Thank you for introducing me to Sallie McFague; I hadn’t heard of her, although I see on Amazon that she’s written many books. Mostly, I’ve read Thomas Berry (and his allies) and recently picked up a copy of Matthew Fox’s “Original Blessing” – and as I get older, I do feel that the sacred, the mystery, the mystical is what is missing from our relationship to our Blessed Universe and we can’t think ourselves into shifting, although intellect can help us move in that direction, rather the shift needs to come from our hearts and souls, and that means living into the sacred on a personal, intimate level, so that we can share it with others from there. So much to say … Blessings!
Thank you so much, Darla, I completely agree with your insight here, and where you say: “As I get older, I do feel that the sacred, the mystery, the mystical is what is missing from our relationship to our Blessed Universe.”
LikeLiked by 1 person
This wonderful, insightful essay makes me think of the moment when I realized that I was not separate from the Earth. Even to think of myself as having a relationship TO the Earth was too dualistic for my new understanding – I am of the Earth, just like the spiders, whales, ferns, water, fire, and air. When I, as a member of the human species, exploit the Earth I am ravaging not just another entity, not just myself, but all that is. That was a wake-up call.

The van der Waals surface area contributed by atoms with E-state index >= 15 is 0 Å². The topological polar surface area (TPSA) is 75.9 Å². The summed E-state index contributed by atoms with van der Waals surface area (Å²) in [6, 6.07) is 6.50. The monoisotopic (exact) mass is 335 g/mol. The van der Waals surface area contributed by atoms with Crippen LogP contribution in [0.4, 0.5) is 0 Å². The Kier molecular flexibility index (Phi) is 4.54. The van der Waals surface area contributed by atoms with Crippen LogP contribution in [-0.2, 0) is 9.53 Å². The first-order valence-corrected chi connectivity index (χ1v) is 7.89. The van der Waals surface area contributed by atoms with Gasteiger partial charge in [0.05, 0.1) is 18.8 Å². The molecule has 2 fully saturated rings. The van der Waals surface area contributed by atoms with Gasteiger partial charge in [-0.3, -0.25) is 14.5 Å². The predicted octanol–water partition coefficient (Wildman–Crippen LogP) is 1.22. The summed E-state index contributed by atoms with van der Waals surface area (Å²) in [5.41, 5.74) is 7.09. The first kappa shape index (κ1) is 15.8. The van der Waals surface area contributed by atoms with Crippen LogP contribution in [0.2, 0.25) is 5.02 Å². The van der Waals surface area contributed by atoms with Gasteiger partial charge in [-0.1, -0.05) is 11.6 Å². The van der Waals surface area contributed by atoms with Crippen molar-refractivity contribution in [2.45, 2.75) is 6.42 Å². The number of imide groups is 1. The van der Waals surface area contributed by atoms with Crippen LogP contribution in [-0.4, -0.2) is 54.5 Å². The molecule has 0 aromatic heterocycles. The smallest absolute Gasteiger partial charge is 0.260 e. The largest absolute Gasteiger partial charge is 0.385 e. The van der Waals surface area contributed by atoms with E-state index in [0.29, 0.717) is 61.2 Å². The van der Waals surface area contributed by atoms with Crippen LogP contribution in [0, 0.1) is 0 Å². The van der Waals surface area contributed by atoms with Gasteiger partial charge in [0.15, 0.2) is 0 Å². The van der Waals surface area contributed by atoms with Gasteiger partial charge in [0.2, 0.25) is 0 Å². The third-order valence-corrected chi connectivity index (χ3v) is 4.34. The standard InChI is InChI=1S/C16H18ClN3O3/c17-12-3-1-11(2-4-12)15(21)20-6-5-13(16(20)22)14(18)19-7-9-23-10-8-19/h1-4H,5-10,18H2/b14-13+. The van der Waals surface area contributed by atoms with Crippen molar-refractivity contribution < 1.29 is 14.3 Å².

Congratulations on your course in this liberation theology of the environment.
Our misuse of the Genesis myth — “Be fruitful and multiply, and fill the earth and subdue it;” (I/28)– has added to the speciesism that has separated us from the rest of creation.
On the contrary, so many of the origin stories and other myths of Native American tribes stress the intimate relationship between humans and the other species of flora and fauna. I think of the Cherokee myth of the water beetle diving deep in the waters to loosen mud that would be the solid earth for the animals and for humans. Of the buzzard whose flapping wings created the valleys and mountains.
We need a humble holistic humanism that starts with the unity we have as humans with the whole web of life. That humanism, infused with faith, then finds God incarnate in that web of life and in our actions of love.